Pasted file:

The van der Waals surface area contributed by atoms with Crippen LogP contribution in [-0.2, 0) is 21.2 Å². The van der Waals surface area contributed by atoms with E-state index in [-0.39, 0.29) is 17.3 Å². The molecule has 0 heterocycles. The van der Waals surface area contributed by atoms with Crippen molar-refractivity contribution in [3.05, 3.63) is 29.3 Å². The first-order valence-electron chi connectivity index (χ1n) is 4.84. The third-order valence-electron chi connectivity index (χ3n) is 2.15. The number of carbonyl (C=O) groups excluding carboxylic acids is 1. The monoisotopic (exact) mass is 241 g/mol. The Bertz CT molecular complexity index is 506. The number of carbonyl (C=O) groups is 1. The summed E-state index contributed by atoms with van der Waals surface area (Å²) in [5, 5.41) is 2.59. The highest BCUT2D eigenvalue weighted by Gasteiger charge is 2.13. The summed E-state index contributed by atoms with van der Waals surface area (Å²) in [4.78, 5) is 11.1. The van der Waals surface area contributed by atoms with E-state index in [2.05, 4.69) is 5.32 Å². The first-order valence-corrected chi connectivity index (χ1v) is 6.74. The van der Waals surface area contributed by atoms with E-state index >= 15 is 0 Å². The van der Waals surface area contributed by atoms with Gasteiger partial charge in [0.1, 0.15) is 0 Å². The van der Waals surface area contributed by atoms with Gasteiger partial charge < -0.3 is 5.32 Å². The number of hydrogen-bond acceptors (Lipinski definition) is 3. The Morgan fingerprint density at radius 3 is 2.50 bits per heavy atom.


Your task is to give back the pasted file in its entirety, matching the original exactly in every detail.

The van der Waals surface area contributed by atoms with Crippen LogP contribution in [-0.2, 0) is 21.2 Å². The van der Waals surface area contributed by atoms with E-state index in [-0.39, 0.29) is 17.3 Å². The molecule has 0 heterocycles. The van der Waals surface area contributed by atoms with Crippen molar-refractivity contribution in [3.05, 3.63) is 29.3 Å². The first-order valence-electron chi connectivity index (χ1n) is 4.84. The third-order valence-electron chi connectivity index (χ3n) is 2.15. The number of carbonyl (C=O) groups excluding carboxylic acids is 1. The monoisotopic (exact) mass is 241 g/mol. The Bertz CT molecular complexity index is 506. The number of carbonyl (C=O) groups is 1. The summed E-state index contributed by atoms with van der Waals surface area (Å²) in [5, 5.41) is 2.59. The highest BCUT2D eigenvalue weighted by Gasteiger charge is 2.13. The summed E-state index contributed by atoms with van der Waals surface area (Å²) in [4.78, 5) is 11.1. The van der Waals surface area contributed by atoms with E-state index in [2.05, 4.69) is 5.32 Å². The first-order valence-corrected chi connectivity index (χ1v) is 6.74. The van der Waals surface area contributed by atoms with E-state index >= 15 is 0 Å². The van der Waals surface area contributed by atoms with Gasteiger partial charge in [0.1, 0.15) is 0 Å². The van der Waals surface area contributed by atoms with Gasteiger partial charge < -0.3 is 5.32 Å². The number of hydrogen-bond acceptors (Lipinski definition) is 3. The Morgan fingerprint density at radius 3 is 2.50 bits per heavy atom.